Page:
At that point I issued a direct medical order for him to stop, but he ignored me. "What you’re doing is punitive," I said, "and has no efficacy." Then as the patient retched, rather than rolling him onto his side to avoid the chance of his choking on his own vomit, a firefighter held his feet down and yelled, "don’t spit." In thirty years of doctoring, I have never witnessed such egregious maltreatment of a patient. Again I spoke up, "this is punitive." I hoped to shame the paramedical into stopping his unethical behavior."

Please note that at no point did Wilkerson do anything other than offer verbal advice.

The police–by now not just campus but also city cops were on the scene — ordered her to leave. As she was doing so, a city cop seized her and put her under arrest. His superiors soon determined there were no grounds for arrest and she was released without having been handcuffed or requested to produce ID.

Wilkerson has made her career serving low-income patients. For the last 5 to 6 years she’s worked at a community medical clinic. She takes the U.S. Constitution seriously and filed a complaint about the incident alleging police misconduct. It took seven weeks for the cops to answer the charges, which they did by the expedient of filing a report plump with mendacity about Wilkerson’s conduct the night of the arrests. The Washtenaw County Prosecutor, Brian Mackie, at the apparent request of the UM police, charged her with two attempted felonies based on "attempted interference" with the police officer who had seized her.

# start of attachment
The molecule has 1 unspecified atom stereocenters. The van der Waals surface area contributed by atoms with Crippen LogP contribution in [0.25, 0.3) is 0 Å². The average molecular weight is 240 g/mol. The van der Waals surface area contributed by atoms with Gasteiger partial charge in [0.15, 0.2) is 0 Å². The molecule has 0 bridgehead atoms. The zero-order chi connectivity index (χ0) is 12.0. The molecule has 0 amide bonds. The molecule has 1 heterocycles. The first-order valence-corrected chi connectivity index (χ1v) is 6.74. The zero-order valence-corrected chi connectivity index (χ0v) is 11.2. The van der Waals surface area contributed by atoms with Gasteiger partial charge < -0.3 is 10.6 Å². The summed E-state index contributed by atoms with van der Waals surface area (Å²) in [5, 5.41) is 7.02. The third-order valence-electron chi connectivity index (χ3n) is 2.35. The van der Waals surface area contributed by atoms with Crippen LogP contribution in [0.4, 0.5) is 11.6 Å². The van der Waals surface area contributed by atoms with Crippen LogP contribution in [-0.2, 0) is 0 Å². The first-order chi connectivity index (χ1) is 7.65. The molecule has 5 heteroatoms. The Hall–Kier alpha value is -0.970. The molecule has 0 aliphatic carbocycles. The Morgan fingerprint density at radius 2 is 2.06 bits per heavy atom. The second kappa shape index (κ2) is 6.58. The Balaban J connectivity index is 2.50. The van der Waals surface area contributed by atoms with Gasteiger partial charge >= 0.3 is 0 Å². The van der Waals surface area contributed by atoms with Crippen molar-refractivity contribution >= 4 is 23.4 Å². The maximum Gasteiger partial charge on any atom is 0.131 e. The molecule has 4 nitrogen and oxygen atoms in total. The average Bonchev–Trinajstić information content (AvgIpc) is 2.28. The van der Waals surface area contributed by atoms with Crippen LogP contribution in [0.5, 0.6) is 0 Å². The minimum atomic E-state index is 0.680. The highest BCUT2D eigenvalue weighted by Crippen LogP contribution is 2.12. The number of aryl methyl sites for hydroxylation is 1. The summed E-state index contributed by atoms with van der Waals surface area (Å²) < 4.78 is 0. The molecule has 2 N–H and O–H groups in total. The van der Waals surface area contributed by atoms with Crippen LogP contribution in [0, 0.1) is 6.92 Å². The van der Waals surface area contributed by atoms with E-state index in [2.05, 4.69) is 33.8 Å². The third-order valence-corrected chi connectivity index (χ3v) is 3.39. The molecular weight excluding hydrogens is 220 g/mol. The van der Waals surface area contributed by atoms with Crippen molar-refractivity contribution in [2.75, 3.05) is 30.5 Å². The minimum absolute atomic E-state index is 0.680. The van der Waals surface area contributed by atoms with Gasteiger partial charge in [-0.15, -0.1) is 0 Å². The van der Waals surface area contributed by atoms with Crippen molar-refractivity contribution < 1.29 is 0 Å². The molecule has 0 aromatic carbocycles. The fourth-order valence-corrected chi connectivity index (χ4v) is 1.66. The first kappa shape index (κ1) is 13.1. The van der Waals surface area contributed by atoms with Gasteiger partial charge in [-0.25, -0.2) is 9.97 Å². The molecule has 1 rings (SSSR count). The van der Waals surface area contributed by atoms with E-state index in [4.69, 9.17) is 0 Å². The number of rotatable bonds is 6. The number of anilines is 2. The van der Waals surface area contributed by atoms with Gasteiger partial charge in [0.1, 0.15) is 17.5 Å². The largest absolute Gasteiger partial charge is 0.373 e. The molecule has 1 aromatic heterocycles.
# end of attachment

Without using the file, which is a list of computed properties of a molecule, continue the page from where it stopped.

Her attorney, civil rights lawyer Buck Davis, tells me that that county judge Elizabeth Pollard Hines recently threw out two subsequent charges, claiming that Wilkerson had tried to interfere with the campus police as well as the police officer.

This coming week Wilkerson faces jury trial at the 15th District Court in Ann Arbor. Wilkerson’s lawyers will bring in eyewitnesses to the events on November 30, 2006, plus expert witnesses including Brian Bledsoe, a Texas attorney who has testified in cases across the country on the use of ammonia. (Ammonia was involved in the death of Martin Lee Anderson at a juvenile ‘boot camp’ detention facility in Florida.)

Buck Davis tells me that "ten or fifteen years ago this case would have been a slam dunk, on First Amendment and medical privilege arguments, with no physical contact with the cops, all in liberal Ann Arbor." Wilkerson would have been swiftly acquitted.

"But now people are scared to death. They know the social system is falling apart. They no longer have a generous spirit. I’ve learned that the erosion of the economic and social fabric means people want to believe the cops. They’re frightened. So I’m not as arrogant about ‘slam dunk’ cases as I once was."

The case will probably run all week, except Thursday. If you can, show up in court to support Catherine Wilkerson.

Learn more at defendwilkerson.org or sign the petition at www.ipetitions.com/petition/defendwilkerson